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Volcanos and Pyramids in the Canary Islands

by Didier on November 27, 2011

By Didier Leclerc, translated and edited from the French original by John Mensinger

Hola! We exchanged our home with a Spanish family for three weeks this summer. We opted for a traditional Spanish experience, far from the touristy vacation villages. We chose a home on its own built on an ancient lava flow.

Leaving France wasn’t easy, after months without rain there was a storm that caused a leak in the roof. We had to redo the sealing of a roof window and repair a sink blocked up by one of my daughters, she helped clean the tools. Everything was operational when we left the house.

The swap was perfect as our exchange friends had carefully planned our vacation. A traditional hot meal was waiting for us. The house was contemporary, well equipped, and decorated with style. Our partners belonged to an Astronomer’s Club; they put us in touch with them. We had an observation session on top of a volcano. Other activities included swims in the ocean, touring ancient villages, and discovering local cafes from a list curated by our Spanish friends.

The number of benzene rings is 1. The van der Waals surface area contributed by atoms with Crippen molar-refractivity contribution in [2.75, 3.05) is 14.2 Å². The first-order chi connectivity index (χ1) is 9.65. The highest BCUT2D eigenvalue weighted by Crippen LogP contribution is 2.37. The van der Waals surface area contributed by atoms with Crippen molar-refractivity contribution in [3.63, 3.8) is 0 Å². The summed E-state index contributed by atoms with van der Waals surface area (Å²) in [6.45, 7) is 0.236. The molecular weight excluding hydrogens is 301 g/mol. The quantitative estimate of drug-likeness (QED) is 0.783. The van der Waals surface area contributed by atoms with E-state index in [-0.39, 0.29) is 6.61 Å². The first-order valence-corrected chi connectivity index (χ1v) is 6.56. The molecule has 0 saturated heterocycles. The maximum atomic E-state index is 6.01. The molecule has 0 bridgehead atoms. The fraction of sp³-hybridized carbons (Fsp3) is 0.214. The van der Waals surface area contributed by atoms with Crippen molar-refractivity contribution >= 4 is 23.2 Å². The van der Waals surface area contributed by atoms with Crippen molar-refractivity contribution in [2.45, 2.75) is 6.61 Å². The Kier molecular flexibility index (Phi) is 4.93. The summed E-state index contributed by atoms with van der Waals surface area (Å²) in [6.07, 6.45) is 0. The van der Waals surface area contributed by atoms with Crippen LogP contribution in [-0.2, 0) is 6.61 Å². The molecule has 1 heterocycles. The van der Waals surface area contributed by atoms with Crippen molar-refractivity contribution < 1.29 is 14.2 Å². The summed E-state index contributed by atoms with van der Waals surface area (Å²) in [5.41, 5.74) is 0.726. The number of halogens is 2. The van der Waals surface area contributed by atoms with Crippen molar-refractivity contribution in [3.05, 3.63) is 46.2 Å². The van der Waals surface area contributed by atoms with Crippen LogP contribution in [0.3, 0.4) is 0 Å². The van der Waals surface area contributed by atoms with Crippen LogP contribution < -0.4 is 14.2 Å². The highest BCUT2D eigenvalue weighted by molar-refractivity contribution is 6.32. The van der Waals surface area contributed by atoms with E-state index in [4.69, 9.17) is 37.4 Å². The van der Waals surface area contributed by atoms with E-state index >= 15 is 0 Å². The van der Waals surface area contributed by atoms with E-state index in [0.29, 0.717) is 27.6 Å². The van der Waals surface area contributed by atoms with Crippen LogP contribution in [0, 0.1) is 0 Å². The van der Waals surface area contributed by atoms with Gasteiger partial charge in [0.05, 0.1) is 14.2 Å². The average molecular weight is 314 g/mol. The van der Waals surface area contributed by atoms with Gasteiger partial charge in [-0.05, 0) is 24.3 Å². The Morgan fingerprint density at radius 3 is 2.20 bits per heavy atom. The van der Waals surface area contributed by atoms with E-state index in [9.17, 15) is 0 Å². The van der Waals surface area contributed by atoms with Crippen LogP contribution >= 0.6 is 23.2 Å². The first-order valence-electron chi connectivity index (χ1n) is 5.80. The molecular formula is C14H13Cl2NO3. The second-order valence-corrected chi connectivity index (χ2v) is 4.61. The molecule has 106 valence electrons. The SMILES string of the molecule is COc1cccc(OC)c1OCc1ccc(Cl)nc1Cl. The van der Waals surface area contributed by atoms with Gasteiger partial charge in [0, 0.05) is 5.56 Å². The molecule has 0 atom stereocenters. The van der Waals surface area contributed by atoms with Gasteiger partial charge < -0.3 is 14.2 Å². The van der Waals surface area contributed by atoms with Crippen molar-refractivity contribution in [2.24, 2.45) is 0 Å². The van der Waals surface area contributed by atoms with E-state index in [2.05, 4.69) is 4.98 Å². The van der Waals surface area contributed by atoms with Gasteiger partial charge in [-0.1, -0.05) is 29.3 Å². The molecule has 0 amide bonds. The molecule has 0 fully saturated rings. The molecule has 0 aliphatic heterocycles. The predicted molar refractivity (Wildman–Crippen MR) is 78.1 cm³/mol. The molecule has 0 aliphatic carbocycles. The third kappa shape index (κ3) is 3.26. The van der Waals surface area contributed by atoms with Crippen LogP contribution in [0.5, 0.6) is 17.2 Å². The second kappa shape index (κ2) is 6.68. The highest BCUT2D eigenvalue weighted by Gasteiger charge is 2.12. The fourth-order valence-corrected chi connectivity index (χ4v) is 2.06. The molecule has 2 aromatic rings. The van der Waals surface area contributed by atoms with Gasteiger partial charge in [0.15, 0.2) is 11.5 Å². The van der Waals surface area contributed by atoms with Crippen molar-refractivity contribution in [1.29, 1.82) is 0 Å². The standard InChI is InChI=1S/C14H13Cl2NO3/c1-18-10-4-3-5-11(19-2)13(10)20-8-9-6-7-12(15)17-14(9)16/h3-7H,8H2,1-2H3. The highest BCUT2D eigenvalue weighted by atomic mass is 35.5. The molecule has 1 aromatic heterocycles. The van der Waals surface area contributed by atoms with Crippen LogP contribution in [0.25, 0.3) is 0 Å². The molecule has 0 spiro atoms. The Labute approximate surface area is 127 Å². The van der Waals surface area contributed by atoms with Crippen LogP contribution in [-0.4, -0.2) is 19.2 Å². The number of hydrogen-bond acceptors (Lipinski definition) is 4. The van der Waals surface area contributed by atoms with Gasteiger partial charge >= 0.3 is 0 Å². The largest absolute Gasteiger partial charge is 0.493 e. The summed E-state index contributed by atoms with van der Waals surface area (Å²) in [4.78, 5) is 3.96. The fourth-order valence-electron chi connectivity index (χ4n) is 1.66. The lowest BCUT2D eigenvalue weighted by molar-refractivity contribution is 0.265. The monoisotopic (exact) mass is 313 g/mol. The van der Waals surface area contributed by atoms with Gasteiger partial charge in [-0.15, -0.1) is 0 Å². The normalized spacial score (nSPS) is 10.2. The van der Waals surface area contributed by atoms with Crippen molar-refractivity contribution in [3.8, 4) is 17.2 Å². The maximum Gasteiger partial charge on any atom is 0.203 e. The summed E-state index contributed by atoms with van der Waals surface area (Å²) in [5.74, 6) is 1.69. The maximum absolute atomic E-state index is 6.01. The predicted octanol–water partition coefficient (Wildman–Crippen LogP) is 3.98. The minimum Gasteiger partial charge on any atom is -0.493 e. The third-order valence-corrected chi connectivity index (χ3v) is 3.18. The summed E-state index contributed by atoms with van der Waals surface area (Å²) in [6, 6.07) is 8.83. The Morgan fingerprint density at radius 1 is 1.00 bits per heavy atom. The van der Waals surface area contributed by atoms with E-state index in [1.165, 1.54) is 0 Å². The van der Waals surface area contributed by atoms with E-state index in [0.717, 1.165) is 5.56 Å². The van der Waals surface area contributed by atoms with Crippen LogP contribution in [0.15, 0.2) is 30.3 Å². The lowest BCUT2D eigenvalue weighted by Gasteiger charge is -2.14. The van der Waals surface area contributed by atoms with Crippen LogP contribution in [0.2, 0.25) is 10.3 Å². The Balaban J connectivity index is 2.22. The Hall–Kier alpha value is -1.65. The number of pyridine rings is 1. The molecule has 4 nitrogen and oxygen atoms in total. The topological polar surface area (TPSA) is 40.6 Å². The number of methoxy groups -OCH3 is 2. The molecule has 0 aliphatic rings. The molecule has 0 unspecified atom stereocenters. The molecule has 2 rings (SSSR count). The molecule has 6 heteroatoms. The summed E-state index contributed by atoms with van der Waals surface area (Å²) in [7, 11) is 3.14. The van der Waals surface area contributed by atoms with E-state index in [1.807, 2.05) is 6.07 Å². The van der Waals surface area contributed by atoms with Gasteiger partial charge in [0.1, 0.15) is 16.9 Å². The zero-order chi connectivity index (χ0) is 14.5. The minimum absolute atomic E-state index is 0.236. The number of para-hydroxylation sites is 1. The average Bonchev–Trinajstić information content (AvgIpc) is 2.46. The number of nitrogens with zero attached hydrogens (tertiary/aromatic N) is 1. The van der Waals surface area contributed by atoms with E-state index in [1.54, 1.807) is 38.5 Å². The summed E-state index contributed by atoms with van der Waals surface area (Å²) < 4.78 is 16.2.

We had the time to leisurely explore a great rock lost in the middle of the ocean. Our island was small but diverse. The house was sheltered from prevailing winds with a hot and arid climate. To the north and the west the island was green, the clouds colliding with the mountains and raining profusely on forests and banana plantations. To the south rain was rare; massive cliffs protected the large concentrations of tourists in their vacation hotels.

For us the highlight of the island was the volcano park. The landscapes are grandiose, once you get away from the roads and parking lots you can find yourself alone with fantastic views. Looking west of the volcano there is an endless sea of clouds, to the east, towards Africa the blue of the ocean.

Our most surprising excursion was to the Pyramids of Guimar. There are six pyramids that could be categorized as Pre-Columbian on the island. The archeologists disagree with each other as to their origins. For some this is proof of trans-Atlantic voyages made during the Stone Age. For others they are simply piles of stones created by farmers clearing their fields of rocks. The first group claims the main pyramid is oriented towards the solstices, the rocks are cut, and the funeral customs of the ancient people of Tenerife are reminiscent of those of Central America. The skeptical camp claims the pyramids were built in the 19th century.

I would say the site functions like a calendar but it could be a coincidence. The debate is unresolved, stay tuned!

You can view Didier’s original post in French by clicking here.

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